Australian Racing Greyhound has been following the Tasmanian industry reforms closely due to our have first hand experience of the naivety and narrow mindedness that has so far prevailed over Tasmanian Racing and more specifically Tasmanian Greyhound Racing.
As we observed several times, the new Tasmanian racing industry reform proposals, while on the surface a step forward in thinking for the Apple Isle; have never once spelled out how the new Tasmanian Racing Board (TRB) and Integrity Assurance Board would be funded, except to say that “there would be no change to the present funding arrangements of the industry”.
Well it now appears, that despite the new boards assuming control of racing on the 1st January 2009; the funding for these new reforms was contingent on the sale of TOTE Tasmania, the Tasmanian government owned Totalisator service that is a strong income producer for the southern state.
So for all the advances the new racing proposals make by their existence, they are negated by the selling of TOTE Tasmania for a short term solution to the problem of how to fund the two new boards.
Not suprisingly, many in the Tasmanian racing industry are concerned with the Minister’s short term plan and question the long term viablity of Tasmanian Racing without the ongoing revenue derived from TOTE Tasmania; and they now have the Tasmanian Opposition onside.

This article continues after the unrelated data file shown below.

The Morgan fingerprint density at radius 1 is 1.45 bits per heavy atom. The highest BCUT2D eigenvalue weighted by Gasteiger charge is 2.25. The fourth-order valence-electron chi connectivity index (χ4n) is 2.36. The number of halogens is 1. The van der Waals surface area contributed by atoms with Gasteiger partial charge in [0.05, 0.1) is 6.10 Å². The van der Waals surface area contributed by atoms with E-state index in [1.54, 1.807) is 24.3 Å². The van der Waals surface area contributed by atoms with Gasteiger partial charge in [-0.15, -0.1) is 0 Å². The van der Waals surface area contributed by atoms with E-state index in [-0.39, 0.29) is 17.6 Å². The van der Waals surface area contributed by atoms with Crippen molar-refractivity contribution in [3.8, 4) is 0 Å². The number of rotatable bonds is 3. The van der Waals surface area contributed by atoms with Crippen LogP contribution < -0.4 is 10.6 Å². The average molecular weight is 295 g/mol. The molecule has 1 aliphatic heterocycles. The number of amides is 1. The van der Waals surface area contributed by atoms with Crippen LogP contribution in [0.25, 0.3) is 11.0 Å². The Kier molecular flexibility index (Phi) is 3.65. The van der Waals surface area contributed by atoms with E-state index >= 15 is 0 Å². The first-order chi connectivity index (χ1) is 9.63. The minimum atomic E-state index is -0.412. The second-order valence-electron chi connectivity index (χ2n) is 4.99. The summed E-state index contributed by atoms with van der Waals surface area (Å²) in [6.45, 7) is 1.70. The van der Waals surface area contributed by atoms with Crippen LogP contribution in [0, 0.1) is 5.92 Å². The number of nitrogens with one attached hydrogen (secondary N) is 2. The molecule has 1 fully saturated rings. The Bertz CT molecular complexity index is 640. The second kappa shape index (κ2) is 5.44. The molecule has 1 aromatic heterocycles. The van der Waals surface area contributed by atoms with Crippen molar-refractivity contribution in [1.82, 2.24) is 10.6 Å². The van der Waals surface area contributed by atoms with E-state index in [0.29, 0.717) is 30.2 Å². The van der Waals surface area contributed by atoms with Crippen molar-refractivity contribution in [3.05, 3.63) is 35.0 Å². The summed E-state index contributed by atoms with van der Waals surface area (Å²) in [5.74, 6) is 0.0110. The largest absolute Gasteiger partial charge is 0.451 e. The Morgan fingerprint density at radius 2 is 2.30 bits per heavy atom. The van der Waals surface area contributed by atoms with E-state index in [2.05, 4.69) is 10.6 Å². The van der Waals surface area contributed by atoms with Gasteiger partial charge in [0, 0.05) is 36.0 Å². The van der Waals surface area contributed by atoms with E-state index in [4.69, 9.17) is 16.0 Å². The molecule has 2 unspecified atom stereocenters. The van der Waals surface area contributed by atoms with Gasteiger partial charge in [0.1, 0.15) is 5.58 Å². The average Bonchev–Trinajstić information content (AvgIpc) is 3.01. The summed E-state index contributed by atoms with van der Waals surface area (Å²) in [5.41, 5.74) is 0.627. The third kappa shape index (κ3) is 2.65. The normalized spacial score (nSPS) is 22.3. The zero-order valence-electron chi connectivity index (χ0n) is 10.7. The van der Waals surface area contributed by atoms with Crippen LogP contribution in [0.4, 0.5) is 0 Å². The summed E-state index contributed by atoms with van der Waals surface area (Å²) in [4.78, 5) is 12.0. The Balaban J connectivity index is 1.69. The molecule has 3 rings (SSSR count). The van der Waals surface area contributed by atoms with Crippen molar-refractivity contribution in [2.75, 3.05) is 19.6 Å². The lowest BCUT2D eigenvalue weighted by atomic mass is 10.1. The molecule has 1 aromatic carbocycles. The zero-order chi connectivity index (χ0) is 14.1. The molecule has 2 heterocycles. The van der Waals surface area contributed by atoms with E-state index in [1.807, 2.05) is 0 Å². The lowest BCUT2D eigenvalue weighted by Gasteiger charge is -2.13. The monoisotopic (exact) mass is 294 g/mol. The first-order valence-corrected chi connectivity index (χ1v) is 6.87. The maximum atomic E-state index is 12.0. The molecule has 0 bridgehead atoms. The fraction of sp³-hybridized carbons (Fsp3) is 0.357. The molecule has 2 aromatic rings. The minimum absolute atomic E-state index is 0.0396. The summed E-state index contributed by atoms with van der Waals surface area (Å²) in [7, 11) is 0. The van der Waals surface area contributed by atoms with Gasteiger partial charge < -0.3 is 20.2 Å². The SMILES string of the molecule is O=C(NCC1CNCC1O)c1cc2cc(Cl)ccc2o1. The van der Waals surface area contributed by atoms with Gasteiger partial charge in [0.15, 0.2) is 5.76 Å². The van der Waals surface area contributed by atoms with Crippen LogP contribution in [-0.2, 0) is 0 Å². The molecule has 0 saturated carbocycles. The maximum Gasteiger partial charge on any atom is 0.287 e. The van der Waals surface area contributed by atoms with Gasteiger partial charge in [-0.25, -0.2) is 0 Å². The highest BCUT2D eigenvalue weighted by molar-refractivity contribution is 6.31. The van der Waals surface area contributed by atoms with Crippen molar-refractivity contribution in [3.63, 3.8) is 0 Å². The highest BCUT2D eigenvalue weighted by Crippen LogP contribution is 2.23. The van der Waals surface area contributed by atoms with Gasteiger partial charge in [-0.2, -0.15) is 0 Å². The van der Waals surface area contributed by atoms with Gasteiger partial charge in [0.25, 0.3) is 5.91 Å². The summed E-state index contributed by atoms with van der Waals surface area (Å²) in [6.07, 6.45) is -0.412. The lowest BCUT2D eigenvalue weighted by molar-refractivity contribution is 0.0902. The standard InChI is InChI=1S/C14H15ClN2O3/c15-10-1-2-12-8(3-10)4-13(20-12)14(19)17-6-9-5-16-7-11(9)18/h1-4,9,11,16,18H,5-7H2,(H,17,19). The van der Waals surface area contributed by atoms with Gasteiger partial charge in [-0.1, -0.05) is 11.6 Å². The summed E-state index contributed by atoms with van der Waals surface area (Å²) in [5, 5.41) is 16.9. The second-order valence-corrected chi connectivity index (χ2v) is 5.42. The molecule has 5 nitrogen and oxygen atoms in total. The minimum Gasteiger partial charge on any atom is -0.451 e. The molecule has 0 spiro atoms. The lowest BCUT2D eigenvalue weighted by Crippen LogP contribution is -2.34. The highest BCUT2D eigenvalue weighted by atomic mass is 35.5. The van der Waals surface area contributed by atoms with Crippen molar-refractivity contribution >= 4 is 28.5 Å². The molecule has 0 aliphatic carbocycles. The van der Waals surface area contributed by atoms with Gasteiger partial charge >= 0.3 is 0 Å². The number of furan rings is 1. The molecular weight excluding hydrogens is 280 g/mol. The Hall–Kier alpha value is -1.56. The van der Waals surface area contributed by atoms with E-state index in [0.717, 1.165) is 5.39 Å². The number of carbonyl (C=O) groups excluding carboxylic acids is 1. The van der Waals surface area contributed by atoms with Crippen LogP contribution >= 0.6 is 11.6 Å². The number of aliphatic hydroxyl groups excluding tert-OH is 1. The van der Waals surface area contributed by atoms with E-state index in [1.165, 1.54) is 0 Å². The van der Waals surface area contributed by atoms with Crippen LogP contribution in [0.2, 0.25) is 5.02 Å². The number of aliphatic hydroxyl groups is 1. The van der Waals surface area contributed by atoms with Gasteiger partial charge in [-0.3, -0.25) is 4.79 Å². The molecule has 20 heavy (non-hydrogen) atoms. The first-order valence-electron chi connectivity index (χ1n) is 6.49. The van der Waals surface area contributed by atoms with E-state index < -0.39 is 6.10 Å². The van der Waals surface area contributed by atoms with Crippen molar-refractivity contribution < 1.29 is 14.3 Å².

The Tasmanian Opposition have brought pressure to bear on the government and a Parliamentary committee will now give the Tasmanian racing industry a chance to air any concerns and potentially block the sale of TOTE Tasmania if a review finds the racing industry will suffer from the sale.
The Racing Minister Michael Aird had originally ruled out selling the agency but that decision was reversed earlier this month, as the Minister sought desperately for a funding solution for his new boards.
The Joint Standing Committee into Environment, Resources and Development will decide early next month whether to examine that decision to sell TOTE Tasmania.
The committee’s chairman, Upper House member Greg Hall, says he believes the Government’s sudden change of mind makes a review necessary.
“We’ve had quite a bit of concern expressed by some stakeholders and members of the community,” he said.
“I think therefore it’s up to a committee to have a quick look at it.”
The Opposition parties have welcomed the prospect of the committee examining the change in policy.
The Liberals’ Jeremy Rockliff says many in the industry have been sidelined.
“The racing industry feel betrayed, the feel deceived and the fell vulnerable,” he said.
Mr Aird says he welcomes scrutiny which will be ensured anyway when Parliament considers legislation to allow the sale.